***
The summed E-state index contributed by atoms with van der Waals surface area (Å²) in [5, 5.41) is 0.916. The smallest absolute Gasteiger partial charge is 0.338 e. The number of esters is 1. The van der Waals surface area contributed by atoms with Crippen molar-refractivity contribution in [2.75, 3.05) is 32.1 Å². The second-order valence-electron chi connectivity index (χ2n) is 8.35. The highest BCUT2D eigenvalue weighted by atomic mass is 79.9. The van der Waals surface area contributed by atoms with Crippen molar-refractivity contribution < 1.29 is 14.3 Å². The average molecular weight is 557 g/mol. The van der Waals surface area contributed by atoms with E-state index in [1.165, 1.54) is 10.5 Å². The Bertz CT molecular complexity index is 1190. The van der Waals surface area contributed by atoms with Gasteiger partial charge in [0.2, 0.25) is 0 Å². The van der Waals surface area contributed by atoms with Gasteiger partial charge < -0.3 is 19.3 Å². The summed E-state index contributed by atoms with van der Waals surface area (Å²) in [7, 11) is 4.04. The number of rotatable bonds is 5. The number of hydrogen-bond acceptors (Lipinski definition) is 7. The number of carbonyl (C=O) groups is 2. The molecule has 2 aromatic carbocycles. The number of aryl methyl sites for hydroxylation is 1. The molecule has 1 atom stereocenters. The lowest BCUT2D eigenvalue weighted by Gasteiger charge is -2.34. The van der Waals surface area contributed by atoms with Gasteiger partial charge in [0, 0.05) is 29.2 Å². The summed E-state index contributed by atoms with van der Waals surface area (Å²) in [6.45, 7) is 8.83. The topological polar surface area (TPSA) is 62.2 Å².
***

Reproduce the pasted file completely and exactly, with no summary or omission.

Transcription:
The summed E-state index contributed by atoms with van der Waals surface area (Å²) in [5, 5.41) is 0.916. The smallest absolute Gasteiger partial charge is 0.338 e. The number of esters is 1. The van der Waals surface area contributed by atoms with Crippen molar-refractivity contribution in [2.75, 3.05) is 32.1 Å². The second-order valence-electron chi connectivity index (χ2n) is 8.35. The highest BCUT2D eigenvalue weighted by atomic mass is 79.9. The van der Waals surface area contributed by atoms with Crippen molar-refractivity contribution < 1.29 is 14.3 Å². The average molecular weight is 557 g/mol. The van der Waals surface area contributed by atoms with E-state index in [1.165, 1.54) is 10.5 Å². The Bertz CT molecular complexity index is 1190. The van der Waals surface area contributed by atoms with Gasteiger partial charge in [0.2, 0.25) is 0 Å². The van der Waals surface area contributed by atoms with Gasteiger partial charge < -0.3 is 19.3 Å². The summed E-state index contributed by atoms with van der Waals surface area (Å²) in [7, 11) is 4.04. The number of rotatable bonds is 5. The number of hydrogen-bond acceptors (Lipinski definition) is 7. The number of carbonyl (C=O) groups is 2. The molecule has 2 aromatic carbocycles. The number of aryl methyl sites for hydroxylation is 1. The molecule has 1 atom stereocenters. The lowest BCUT2D eigenvalue weighted by Gasteiger charge is -2.34. The van der Waals surface area contributed by atoms with Gasteiger partial charge in [0, 0.05) is 29.2 Å². The summed E-state index contributed by atoms with van der Waals surface area (Å²) in [6.45, 7) is 8.83. The topological polar surface area (TPSA) is 62.2 Å².